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Mozambican Attorney General Beatriz Buchili discovered gross overcrowding and serious violations of human rights when she visited the Zambezia Provincial Prison in the central city of Quelimane on Thursday.
The prison was built, in the colonial era, to house a maximum of 250 inmates. According to a report on the independent television station STV, currently more than three times that number – 825 prisoners – are living there. The overcrowding puts the prisoners at risk of disease – particularly skin ailments and respiratory illnesses.
To make matters worse, some of the prisoners should not be there at all, because the period of preventive detention has expired and they have not been charged with any offence. In some cases the preventive detention period expired a year ago.
Buchili declared “the law on this is very clear. Once the preventive detention deadline has expired, the suspect must await trial in freedom”.
The easiest way of creating more space in the jail would be to release those prisoners who qualify for parole. In general, prisoners who have served half their sentence, and have behaved well in jail, can be released on parole.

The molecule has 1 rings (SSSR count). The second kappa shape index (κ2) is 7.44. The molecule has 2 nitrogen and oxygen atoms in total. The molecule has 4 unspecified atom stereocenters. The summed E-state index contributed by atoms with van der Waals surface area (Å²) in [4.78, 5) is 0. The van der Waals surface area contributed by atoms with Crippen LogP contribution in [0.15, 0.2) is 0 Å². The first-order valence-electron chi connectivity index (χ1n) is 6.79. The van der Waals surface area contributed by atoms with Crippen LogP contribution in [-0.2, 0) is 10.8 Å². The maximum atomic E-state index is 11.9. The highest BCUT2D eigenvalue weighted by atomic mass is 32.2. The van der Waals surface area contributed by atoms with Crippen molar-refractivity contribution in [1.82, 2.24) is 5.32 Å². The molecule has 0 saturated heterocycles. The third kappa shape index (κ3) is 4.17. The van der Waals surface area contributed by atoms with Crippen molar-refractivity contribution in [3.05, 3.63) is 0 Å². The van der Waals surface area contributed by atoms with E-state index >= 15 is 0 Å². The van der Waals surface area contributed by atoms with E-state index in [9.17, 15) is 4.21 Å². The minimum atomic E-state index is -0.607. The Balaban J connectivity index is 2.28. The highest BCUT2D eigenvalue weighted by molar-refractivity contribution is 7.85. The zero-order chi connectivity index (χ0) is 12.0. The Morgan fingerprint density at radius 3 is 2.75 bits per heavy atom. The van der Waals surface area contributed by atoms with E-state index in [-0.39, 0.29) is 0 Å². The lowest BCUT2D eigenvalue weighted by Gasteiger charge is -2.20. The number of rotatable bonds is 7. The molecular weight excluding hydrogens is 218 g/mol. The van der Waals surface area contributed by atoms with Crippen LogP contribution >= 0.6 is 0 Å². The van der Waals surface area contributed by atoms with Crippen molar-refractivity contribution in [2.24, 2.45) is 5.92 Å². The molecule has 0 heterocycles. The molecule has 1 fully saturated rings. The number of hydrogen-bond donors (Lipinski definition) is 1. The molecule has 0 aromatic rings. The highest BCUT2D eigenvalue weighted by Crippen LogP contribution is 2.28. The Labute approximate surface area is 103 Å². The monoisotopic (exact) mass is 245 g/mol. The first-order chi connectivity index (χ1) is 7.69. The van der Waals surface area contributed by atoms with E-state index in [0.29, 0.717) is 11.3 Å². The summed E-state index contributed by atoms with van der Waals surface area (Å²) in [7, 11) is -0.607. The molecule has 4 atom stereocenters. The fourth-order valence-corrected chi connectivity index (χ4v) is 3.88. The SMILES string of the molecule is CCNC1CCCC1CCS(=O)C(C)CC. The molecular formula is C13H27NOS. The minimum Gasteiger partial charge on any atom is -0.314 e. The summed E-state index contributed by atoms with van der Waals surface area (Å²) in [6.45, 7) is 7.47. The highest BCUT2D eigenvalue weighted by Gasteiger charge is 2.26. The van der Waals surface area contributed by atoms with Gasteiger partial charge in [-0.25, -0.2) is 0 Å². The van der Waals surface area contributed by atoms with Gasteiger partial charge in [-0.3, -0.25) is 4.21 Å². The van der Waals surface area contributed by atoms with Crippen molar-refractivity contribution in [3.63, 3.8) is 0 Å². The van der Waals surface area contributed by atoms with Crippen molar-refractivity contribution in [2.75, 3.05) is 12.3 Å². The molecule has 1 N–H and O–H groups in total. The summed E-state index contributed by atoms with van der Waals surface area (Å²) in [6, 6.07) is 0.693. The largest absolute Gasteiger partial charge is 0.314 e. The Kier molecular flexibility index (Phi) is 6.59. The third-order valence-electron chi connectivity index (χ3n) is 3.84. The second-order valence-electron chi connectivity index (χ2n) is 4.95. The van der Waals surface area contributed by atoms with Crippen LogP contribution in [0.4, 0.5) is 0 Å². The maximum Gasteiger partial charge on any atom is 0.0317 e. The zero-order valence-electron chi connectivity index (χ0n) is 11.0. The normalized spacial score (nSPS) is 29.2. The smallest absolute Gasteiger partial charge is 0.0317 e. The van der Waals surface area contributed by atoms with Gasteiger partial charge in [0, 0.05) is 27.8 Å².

But in the Quelimane jail, prisoners remain in the cells even though they qualify for provisional release. This was the case, for example, with Lacerda Luis who was serving a 12 year sentence. He has served half the sentence, and on 8 October he requested early release. He told Buchili that up until now, six months later, he has received no reply to his parole request.
Buchili urged the inmates to work with staff from the Legal Aid Institute (IPAJ), who could help them overcome their difficulties, particularly in claiming their right to parole.
But the prisoners made it clear that they do not trust IPAJ. The Institute works as the defence attorney for accused people who cannot afford a lawyer. But the prisoners told Buchili that IPAJ staff make no attempt to defend them in court, and merely say to the judge “let justice be done”.
The IPAJ Zambezia provincial delegate, Antonio Gussi, denied the accusation, and said IPAJ had set up an office in the prison with a staff member on hand “to assist permanently those who need our services”.
“I know that many inmates would like IPAJ to take them out of here at any cost, but that’s not our mission”, said Gussi. “Our task is to help them master the law, so that they are aware of their rights and duties”. Loud noises of dissent from the audience, however, made it clear that the prisoners do not feel that IPAJ is representing their interests.
At the end of her visit, Buchili promised to work with Zambezia attorneys to review the legality of the detention of each of the prisoners.
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